A posse of cyber freedom groups and law professors have waded into the case of Lori Drew, the US woman charged over the My-Space promoted suicide of a teenager.
The Electronic Frontier Foundation, the Center for Democracy and Technology, Public Citizen and the legal egg-heads have filed an amicus curiae (friend of the court) brief. They argue that if Drew is convicted under the Computer Fraud and Abuse Act (CFAA), usually used to pursue hackers, the case will have serious ramifications for everyone using the internet.
Drew pleaded not guilty when she was charged in May.
The suicide Drew is alleged to have triggered occurred in 2006. Her daughter fell out with a neighbour, 13-year old Megan Meier. By way of revenge, Drew signed up for MySpace in the name of Josh Evans, a fictitious 16-year old boy who then befriended Meier.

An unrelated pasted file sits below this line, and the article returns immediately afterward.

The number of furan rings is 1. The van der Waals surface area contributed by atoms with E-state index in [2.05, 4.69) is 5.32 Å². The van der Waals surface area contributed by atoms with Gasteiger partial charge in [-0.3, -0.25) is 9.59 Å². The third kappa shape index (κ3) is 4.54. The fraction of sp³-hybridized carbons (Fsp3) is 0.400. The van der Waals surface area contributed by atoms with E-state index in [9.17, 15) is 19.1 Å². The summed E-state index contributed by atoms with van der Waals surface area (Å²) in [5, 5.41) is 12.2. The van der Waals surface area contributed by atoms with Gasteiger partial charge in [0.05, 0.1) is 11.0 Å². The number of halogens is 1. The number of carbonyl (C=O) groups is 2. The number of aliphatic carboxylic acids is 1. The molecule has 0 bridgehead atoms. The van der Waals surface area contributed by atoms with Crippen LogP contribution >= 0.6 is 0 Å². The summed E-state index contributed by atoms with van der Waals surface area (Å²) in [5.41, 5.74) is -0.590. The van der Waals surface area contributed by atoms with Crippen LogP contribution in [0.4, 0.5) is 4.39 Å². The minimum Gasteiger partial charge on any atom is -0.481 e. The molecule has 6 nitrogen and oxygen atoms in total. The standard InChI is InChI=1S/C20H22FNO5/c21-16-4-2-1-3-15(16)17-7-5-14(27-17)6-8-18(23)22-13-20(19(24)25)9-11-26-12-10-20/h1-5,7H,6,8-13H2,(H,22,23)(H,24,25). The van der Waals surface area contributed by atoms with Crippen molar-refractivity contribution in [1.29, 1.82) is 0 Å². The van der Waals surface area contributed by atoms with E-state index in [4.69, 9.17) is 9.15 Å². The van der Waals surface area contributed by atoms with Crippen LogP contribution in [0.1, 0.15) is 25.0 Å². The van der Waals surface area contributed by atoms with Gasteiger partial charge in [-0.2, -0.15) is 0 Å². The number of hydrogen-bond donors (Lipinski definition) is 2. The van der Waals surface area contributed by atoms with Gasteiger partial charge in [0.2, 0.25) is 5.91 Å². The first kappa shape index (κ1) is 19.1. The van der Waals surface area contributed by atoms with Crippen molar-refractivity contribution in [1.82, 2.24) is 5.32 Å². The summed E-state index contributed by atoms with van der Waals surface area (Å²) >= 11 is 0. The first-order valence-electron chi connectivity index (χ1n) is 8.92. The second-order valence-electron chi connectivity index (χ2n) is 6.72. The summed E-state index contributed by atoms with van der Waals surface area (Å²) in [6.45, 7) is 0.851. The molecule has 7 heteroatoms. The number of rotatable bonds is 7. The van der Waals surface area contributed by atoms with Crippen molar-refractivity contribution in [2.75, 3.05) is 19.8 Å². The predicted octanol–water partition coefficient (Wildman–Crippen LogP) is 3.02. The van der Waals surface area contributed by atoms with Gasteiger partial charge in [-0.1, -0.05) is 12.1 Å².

Evans then fell out with Meier, slagged her off publicly online and, after a row with her mother over MySpace, Meier hanged herself.
Drew was charged under the CFAA because the Feds said she had fraudulently obtained access to the MySpace servers by not signing up according to MySpace terms and conditions of service.
The Amicus Curiae band protest that breaking MySpace Ts & Cs is an unusually broad interpretation of the CFAA and could be applied, for example, to a married person who signs up for dating site Match.com, where the Ts & Cs categorically state single only.
While the group sympathises with the desire to bring Drew to account for Meier’s suicide, they say the CFAA is not the legal vehicle with which to bring charges.
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